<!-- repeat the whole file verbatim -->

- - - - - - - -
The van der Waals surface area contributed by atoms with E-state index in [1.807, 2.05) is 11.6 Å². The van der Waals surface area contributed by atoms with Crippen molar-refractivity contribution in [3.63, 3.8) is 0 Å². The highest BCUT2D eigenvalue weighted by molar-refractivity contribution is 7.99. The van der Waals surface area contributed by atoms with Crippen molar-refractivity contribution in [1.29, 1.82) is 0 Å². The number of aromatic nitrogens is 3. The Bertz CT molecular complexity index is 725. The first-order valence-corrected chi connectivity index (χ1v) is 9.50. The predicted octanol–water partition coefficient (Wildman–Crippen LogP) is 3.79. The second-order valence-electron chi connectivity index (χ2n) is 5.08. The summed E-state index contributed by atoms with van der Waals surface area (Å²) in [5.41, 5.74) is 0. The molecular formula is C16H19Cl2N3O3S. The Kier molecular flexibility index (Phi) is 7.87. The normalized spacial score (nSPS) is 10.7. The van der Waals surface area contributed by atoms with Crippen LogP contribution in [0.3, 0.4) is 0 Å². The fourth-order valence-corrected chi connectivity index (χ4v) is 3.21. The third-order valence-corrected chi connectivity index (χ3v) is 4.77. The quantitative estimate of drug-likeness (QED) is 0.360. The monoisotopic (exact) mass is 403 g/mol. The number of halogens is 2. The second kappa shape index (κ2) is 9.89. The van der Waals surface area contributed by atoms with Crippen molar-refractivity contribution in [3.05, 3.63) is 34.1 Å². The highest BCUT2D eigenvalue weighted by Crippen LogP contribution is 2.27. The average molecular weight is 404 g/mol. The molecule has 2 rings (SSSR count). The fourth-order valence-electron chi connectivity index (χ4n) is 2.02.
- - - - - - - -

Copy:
The van der Waals surface area contributed by atoms with E-state index in [1.807, 2.05) is 11.6 Å². The van der Waals surface area contributed by atoms with Crippen molar-refractivity contribution in [3.63, 3.8) is 0 Å². The highest BCUT2D eigenvalue weighted by molar-refractivity contribution is 7.99. The van der Waals surface area contributed by atoms with Crippen molar-refractivity contribution in [1.29, 1.82) is 0 Å². The number of aromatic nitrogens is 3. The Bertz CT molecular complexity index is 725. The first-order valence-corrected chi connectivity index (χ1v) is 9.50. The predicted octanol–water partition coefficient (Wildman–Crippen LogP) is 3.79. The second-order valence-electron chi connectivity index (χ2n) is 5.08. The summed E-state index contributed by atoms with van der Waals surface area (Å²) in [5.41, 5.74) is 0. The molecular formula is C16H19Cl2N3O3S. The Kier molecular flexibility index (Phi) is 7.87. The normalized spacial score (nSPS) is 10.7. The van der Waals surface area contributed by atoms with Crippen LogP contribution in [0.3, 0.4) is 0 Å². The fourth-order valence-corrected chi connectivity index (χ4v) is 3.21. The third-order valence-corrected chi connectivity index (χ3v) is 4.77. The quantitative estimate of drug-likeness (QED) is 0.360. The monoisotopic (exact) mass is 403 g/mol. The number of halogens is 2. The second kappa shape index (κ2) is 9.89. The van der Waals surface area contributed by atoms with Crippen molar-refractivity contribution in [3.05, 3.63) is 34.1 Å². The highest BCUT2D eigenvalue weighted by Crippen LogP contribution is 2.27. The average molecular weight is 404 g/mol. The molecule has 2 rings (SSSR count). The fourth-order valence-electron chi connectivity index (χ4n) is 2.02.